For some time now, some of my on-line friends have advised me to provide a version of CassidySlangScam without the invective aimed at Cassidy and his supporters. In response to that advice, I am working on providing a glossary of the terms in Cassidy’s ludicrous book How The Irish Invented Slang with a short, simple and business-like explanation of why Cassidy’s version is wrong.
The word ruffler was originally used of a swaggering or arrogant beggar, a beggar who was or pretended to be an ex-soldier and who either begged or robbed people at the point of a sword. It is first recorded in English in the year 1561, long before the Irish words claimed as its origin by Cassidy, ráfla and ráflálaí. (The earliest I can find for ráfla is 1670.)
Ruffler is believed to come from ruffle. The sense is of a bird preening its own feathers.
In Irish, the word ráfla means a rumour and a ráflálaí is one who spreads rumours. I have been unable to find any clear statement about the origins of ráfla in Irish, but nearly all nouns ending in -a in Irish are borrowings from Norman French or Middle English. It seems likely to me that this word is also, like ruffler, derived from ruffle and that that word ruffle must have had the same meaning as to create a stir in the English of the Pale long ago. (I also looked at raffle as a possible source but could find no evidence that the meanings of raffle would have been suitable.)
What is quite clear is that the words ráfla and ráflálaí are borrowings from English into Irish, whatever the exact source, and not the other way round.
According to Cassidy, the slang term shindig comes from the Irish expression seinnt-theach, meaning a house of music. Seinnt is a common variant of seinm, which means to play a musical instrument, and teach does mean house but the expression seinnt-teach is complete fabrication. It is not attested in Irish and and there are a lot of familiar phrases for a house where music is played and people gather for entertainment, such as teach céilí, teach airneáil, teach airneáin. Teach ceoil (house of music) would also sound reasonable and any Irish speaker would know what you meant. But seinnt-teach (you wouldn’t aspirate the teach, as Cassidy does, so his version of seinnt-theach is a misspelling anyway) is not a real word and it sounds very odd, as if the house is an instrument and someone is blowing into it or hitting it. If you know Spanish, the phrase casa de tocar would give you some indication of why it is odd and improbable.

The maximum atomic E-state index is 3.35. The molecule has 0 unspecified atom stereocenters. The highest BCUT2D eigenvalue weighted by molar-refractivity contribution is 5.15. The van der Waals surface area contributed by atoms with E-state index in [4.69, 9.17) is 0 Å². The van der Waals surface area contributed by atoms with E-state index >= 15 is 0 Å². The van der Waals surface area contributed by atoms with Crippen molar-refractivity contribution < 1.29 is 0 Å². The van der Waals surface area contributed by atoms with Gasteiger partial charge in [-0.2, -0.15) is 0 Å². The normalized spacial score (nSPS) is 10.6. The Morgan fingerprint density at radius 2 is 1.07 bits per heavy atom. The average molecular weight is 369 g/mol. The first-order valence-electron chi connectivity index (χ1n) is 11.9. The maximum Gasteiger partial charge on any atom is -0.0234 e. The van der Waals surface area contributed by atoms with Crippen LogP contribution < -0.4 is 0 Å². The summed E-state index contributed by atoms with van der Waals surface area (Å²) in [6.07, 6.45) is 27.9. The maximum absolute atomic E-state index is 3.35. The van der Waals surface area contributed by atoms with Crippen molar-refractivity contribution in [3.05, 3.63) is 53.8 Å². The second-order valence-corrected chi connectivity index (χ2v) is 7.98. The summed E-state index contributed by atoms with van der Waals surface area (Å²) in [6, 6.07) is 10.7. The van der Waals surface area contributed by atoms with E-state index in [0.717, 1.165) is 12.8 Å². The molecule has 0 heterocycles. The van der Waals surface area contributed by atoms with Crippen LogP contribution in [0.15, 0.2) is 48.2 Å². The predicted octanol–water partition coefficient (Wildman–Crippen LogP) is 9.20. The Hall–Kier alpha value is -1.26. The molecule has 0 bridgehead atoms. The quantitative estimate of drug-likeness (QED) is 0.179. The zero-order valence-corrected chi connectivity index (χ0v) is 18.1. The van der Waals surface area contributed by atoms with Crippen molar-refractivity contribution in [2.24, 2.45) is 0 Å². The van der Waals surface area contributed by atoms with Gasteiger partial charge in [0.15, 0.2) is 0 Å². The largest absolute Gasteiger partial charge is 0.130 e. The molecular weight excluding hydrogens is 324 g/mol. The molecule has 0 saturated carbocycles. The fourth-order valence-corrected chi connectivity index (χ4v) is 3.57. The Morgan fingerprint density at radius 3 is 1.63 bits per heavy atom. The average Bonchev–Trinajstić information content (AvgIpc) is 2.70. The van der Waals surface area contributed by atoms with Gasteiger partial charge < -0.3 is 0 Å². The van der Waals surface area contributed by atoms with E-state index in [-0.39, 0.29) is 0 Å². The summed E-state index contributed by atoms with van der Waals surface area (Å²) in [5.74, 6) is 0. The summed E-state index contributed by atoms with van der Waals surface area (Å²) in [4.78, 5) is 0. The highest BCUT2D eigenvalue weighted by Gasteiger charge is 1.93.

On some forums, people have defended Cassidy by claiming that Irish speakers suddenly started saying things in a completely different way when they got to the multi-ethnic ghettoes of the New York. They apparently forgot all their grammar and forgot the expressions they had grown up with and were reduced to the level of incoherent grunting imbeciles and conveniently, their grunting imbecilities just happen to coincide with the mad conjectures of a certain Daniel Cassidy. Nobody with half a brain would accept this nonsense. The fact is, if there is no evidence for the existence of something but Daniel Cassidy’s word for it, then it should be treated as not existing. People who regard this as academics trying to maintain a closed shop by refusing to accept the contributions of amateurs are just being stupid. It’s like someone refusing to play pool and simply smashing the pool table with the end of the cue and whacking the balls around the room, then arguing when they are disqualified that the pool establishment has it in for them and refuses to accept their unique and iconoclastic way of playing!
As for the real explanation, the dictionaries suggest that shindig is linked to an obsolete word shindy which means a ruckus. This may be correct but the word shindig also has a certain aptness, in that drunken people dancing clumsily tend to dig each other’s shins. Whatever the explanation, deriving it from an Irish phrase only works if there is an Irish phrase, and in this case there isn’t, because seinnt-theach was made up by Daniel Cassidy.
This is another entirely irrelevant entry in Cassidy’s book. Yes, we know that Ireland was hit by a terrible famine in the 1840s and that the follies of landlordism and the incompetence and malice of the British authorities were largely responsible for the high level of mortality. We also know that the famine drove large numbers of people from Irish-speaking areas to the States and other countries in search of a better life. But why is this Irish phrase (meaning The Great Famine) an entry in a book on Irish influence on American slang? Did anyone ever talk about the Gortamore in English? If so, Cassidy doesn’t mention it.
In fact, while An Gorta Mór is commonly used in books, I have friends who dislike the term in Irish and won’t use it because they regard it as Béarlachas (an Irish expression which has been influenced by English and sounds foreign). They prefer the term which native Irish speakers tend to use when referring to that dark period of Irish history, an Drochshaol (= the bad life).